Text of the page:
O. and E. need more winter shirts, so I turned to my favorite pattern, the Patrick Curved Raglan, changing the sleeve to a solid long sleeve.

I didn't make any other changes to the boy's.  For my skinny girl, I used Bonnie's suggestion of tracing the 2T (a size smaller than her usual) in width and 3T in length.  The cherry print is a super-stretchy rib knit that was a pain to sew, and my lettuce hems leave something to be desired.  I should have either gotten some red Wooly Nylon to put in the loopers or just used white.  I think it's pretty cute on her, though!

A less than enthusiastic model
O. now has three PCRs in his current wardrobe, so I think I'd better choose a new pattern for his next shirt.  I'm thinking about the Charlie as a hoodie.  He has requested that the next shirt be plain, but I think I can get away with a lined hood....

Wednesday, December 1, 2010

Sarah Jane Knits Too

This poor scarf has been on my needles since November 18, 2009!  (Thanks to the awesomeness that is Ravelry, I know such specifics.)  I meant it to be a Christmas present last year, but I think I got a bit burnt out after knitting the family hats over Thanksgiving weekend.  I finally picked it up again a couple of weeks ago and finished it in a few evenings and a bit in the car this Thanksgiving. It's a feather and fan pattern, the Misty Garden from Scarf Style.  It was easy to memorize and a relatively quick knit, if I had, you know, actually worked on it ever!  The pattern would show better on a less textured yarn, but I really like how cozy the TLC Amore is, and I think the recipient will like the color.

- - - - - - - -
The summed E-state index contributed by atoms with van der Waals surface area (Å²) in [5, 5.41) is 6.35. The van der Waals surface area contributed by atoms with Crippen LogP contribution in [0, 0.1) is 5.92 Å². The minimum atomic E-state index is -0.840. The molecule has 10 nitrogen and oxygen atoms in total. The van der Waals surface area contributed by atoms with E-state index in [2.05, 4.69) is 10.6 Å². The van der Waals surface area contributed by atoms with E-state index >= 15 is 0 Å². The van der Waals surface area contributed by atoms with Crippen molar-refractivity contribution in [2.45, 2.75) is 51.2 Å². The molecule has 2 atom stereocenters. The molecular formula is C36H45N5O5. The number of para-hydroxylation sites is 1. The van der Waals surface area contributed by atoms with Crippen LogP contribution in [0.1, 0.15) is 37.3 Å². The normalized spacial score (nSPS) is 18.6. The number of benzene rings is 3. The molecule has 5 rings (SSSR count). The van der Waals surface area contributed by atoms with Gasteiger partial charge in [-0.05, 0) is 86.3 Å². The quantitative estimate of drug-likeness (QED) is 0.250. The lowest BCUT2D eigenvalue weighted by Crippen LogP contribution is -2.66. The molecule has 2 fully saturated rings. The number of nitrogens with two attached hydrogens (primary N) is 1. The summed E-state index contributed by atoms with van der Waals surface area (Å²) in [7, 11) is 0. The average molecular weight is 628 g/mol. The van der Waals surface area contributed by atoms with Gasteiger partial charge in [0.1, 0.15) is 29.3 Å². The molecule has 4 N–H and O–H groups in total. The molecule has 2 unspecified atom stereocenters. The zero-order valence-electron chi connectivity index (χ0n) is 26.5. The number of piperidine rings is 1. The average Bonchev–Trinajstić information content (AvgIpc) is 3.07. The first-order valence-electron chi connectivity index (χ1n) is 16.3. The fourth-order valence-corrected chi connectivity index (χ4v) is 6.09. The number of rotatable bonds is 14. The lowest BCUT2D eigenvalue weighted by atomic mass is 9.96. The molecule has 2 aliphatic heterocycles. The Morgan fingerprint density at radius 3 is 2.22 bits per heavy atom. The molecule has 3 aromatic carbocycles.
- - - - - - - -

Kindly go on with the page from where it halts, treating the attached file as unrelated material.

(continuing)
It has occurred to me that I should wait until after the holidays to post this, but I'm just so relieved to finally have it done!  Ha.

Sunday, November 21, 2010

Quick Hair Bow

Not much sewing going on here lately, although there has been pattern tracing, so hopefully I'll have some new stuff to show in a few days!

Last weekend we had family pictures taken, and I realized that morning that E. didn't have a matching hair bow. The horror, right? A little Googling and hot-gluing later, and she was perfectly color-coordinated. And I couldn't believe I'd never made them for her before! Easy and fun. I used the "Boutique Hair Bow" tutorial here.

 Photo by KS Photography

Thursday, November 4, 2010

Ruffled Cowl Tutorial

Last spring, I found this cute red plaid coat for a killer deal.  It wasn't until it was cold enough to wear it last week that I realized there wasn't a button under the collar.  Brrrr! My original plan was to knit a cowl, but I have a bunch of other projects lined up, so it'd be too long before I got to it.  Yesterday, while E. was playing, I grabbed some black fleece and came up with this: